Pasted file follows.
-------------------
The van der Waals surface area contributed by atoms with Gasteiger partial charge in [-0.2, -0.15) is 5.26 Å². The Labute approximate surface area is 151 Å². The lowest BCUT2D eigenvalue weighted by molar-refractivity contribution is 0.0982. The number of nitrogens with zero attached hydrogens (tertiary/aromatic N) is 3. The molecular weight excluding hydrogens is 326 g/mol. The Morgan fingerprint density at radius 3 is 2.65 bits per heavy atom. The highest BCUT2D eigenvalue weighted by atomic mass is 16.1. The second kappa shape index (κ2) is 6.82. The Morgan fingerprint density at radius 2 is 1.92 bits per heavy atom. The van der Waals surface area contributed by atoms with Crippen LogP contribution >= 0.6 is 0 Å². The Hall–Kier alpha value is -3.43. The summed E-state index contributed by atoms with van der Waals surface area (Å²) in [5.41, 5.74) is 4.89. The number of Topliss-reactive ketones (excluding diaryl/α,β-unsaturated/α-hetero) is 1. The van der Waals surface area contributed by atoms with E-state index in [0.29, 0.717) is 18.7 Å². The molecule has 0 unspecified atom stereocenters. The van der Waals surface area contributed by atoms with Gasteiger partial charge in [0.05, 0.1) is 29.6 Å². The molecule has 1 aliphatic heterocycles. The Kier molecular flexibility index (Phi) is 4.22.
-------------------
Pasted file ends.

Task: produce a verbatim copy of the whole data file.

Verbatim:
The van der Waals surface area contributed by atoms with Gasteiger partial charge in [-0.2, -0.15) is 5.26 Å². The Labute approximate surface area is 151 Å². The lowest BCUT2D eigenvalue weighted by molar-refractivity contribution is 0.0982. The number of nitrogens with zero attached hydrogens (tertiary/aromatic N) is 3. The molecular weight excluding hydrogens is 326 g/mol. The Morgan fingerprint density at radius 3 is 2.65 bits per heavy atom. The highest BCUT2D eigenvalue weighted by atomic mass is 16.1. The second kappa shape index (κ2) is 6.82. The Morgan fingerprint density at radius 2 is 1.92 bits per heavy atom. The van der Waals surface area contributed by atoms with Crippen LogP contribution >= 0.6 is 0 Å². The Hall–Kier alpha value is -3.43. The summed E-state index contributed by atoms with van der Waals surface area (Å²) in [5.41, 5.74) is 4.89. The number of Topliss-reactive ketones (excluding diaryl/α,β-unsaturated/α-hetero) is 1. The van der Waals surface area contributed by atoms with E-state index in [0.29, 0.717) is 18.7 Å². The molecule has 0 unspecified atom stereocenters. The van der Waals surface area contributed by atoms with Gasteiger partial charge in [0.05, 0.1) is 29.6 Å². The molecule has 1 aliphatic heterocycles. The Kier molecular flexibility index (Phi) is 4.22.